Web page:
Ternate is a tiny island between Sulawesi and West Papua and is one of the 9 kebupaten (districts) and many, many islands that make up North Moluku. Here is a map from Wikipedia to give an idea of just how far northeast Ternate is.
On this map, you can see the larger islands but there are also many other islands which are way too small to map!
Flying into Ternate, what immediately grabs the eye is the enormous volcano right in the middle of the island. This is Gunung Gamalama and it is definitely an active volcano.
The largest eruption recorded was in 1840, but more recently eruptions were in 1994 and 2011. Yesterday I passed empty lava river beds which prior to 2011 had houses built on either side but were totally destroyed in the 2011 eruption.
Where the houses once stood has now become an area from where volcanic soil is sold.
I am staying in Ternate with a good friend of our family, Ibu Esty, her husband, Bapak Rustam Hamzah, and 6 of their 7 children. I have been given the guest room which takes up over a quarter of the upstairs space and includes an ensuite bathroom of gigantic proportions. I have yet to work out how everyone else fits into the remaining 2 bedrooms, but they assure me the guest room is solely for guests! I certainly hope so as I feel incredibly guilty sleeping in a monster sized bed as well as using the adjoining bathroom all by myself! Ibu Esty, though, is the perfect hostess and adores having not just a tamu (guest) but a western member of their family to stay which is super special. My father visited Ternate almost 20 years ago to attend Ibu Esty & Bapak’s wedding and in their eyes that makes my father a member of their family. They were so honored that he made the trip to Ternate for their wedding, that I, by association, am family now too.
However instead of attending a wedding while here, I am incredibly privileged to be here in Ternate during the last week of the Muslim Puasa (Islam fasting month) and will then join the family for Lebaran.
The origin of the word Lebaran (or Idul Fitri) is:
“Idul Fitri” is the Indonesian spelling of the Arabic “Eid al-Fitr”. “Lebaran” is the local name for this festive occasion, derived from the Javanese and Sundanese word ‘lebar’
which means “abundance” or “many” to describe the abundance of foods and delicacies served to visiting guests; family, relatives, neighbors and friends during this festive occasion.
An explanation of ‘Eid al-Fitr (Lebaran) from Wikipedia is as follows:
Eid al-Fitr is also called the Feast of the Breaking the Fast, the Sugar Feast, the Sweet Festival and the Lesser Eid. It is an important religious holiday celebrated by Muslims worldwide that marks the end of Ramadan, the Islamic holy month of fasting (sawm). The religious Eid is a single day and Muslims are not permitted to fast that day. The holiday celebrates the conclusion of the 29 or 30 days of dawn-to-sunset fasting during the entire month of Ramadan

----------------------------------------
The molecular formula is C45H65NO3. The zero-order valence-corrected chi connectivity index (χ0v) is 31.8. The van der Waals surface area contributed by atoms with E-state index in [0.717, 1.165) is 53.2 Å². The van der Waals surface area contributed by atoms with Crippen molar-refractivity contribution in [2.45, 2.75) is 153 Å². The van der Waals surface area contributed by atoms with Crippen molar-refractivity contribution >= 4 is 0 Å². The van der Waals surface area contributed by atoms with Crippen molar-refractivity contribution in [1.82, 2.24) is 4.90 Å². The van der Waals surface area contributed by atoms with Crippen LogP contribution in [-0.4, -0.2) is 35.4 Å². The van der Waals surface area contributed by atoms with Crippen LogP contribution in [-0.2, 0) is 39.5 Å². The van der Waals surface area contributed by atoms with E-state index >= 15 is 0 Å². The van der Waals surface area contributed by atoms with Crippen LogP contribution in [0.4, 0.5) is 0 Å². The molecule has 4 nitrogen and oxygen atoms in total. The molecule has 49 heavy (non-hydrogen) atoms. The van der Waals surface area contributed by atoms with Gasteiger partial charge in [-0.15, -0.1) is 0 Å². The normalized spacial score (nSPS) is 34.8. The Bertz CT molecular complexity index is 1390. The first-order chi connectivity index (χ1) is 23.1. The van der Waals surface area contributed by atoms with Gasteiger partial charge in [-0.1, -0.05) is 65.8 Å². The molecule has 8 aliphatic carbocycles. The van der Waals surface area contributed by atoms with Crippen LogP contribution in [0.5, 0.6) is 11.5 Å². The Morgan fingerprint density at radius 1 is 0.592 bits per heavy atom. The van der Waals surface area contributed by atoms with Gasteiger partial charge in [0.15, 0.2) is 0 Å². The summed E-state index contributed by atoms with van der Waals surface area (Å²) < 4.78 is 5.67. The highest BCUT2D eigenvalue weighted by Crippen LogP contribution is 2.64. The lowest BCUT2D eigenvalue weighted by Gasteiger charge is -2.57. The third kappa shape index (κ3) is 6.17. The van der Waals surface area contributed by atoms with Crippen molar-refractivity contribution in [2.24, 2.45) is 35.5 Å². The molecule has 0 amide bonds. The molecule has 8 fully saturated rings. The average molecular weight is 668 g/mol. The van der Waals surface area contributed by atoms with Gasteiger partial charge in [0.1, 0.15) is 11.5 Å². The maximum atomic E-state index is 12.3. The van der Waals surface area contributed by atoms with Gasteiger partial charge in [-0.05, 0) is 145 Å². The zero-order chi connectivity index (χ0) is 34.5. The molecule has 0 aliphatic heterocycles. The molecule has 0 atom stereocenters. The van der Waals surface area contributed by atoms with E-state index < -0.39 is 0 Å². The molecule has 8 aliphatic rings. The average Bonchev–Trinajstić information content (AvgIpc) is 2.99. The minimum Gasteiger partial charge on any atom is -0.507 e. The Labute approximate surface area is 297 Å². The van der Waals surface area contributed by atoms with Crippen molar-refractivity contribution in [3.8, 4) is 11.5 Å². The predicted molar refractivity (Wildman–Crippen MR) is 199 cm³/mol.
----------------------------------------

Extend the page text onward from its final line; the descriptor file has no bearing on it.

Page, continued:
I have never experienced Lebaran with a muslim family before. The 2 calendar dates for the Lebaran holiday are the 8th & 9th of August and the family plan to gather on Tidore (pronounced tea-door-aye), one of the many nearby islands here. Ibu Esty is one of 7 children and her mother proudly told me last night that all 32 of her grandchildren will be joining us for Lebaran on Tidore.
While the calendars all state that Lebaran is over these 2 days, the government has yet to officially inform the people exactly when the puasa finishes. An announcement will be made soon and it is looking likely that the last day of fasting will be the 8th. The official date is lunar based and will also be based on the advice of muslim clerics from other Muslim countries. All muslim dates here in Indonesia seem to be highly controversial as Indonesia being partly in the southern hemisphere has a slightly different lunar calendar. The fanatics seem to be always arguing over technical details while the majority of Indonesian muslims are happy to go with the flow.
One of the challenges of visiting a muslim family during the fasting month is the issue of food. Everyone in this house is muslim and all to some degree are fasting. The young children fast for a part of the day and the length of time they choose is entirely a personal decision. Whatever they manage is celebrated by their parents. Of course their 18 month old son is not fasting and Ibu Esty claims not be fasting but I get the distinct impression this is purely to put me at ease and to accompany me while I eat between sunrise and sunset. Even as I type this, one of the pembantu’s (maids) is in the kitchen cooking my lunch!
This is the rest of the lunch and in the background you can see the table we will eat it! The smell of the delicious food is making me so hungry! It must be so difficult to fast in Indonesia where the smell of food is everywhere.
Time for lunch, so will finish this blog and free up the table for the delicious food I am about to be served.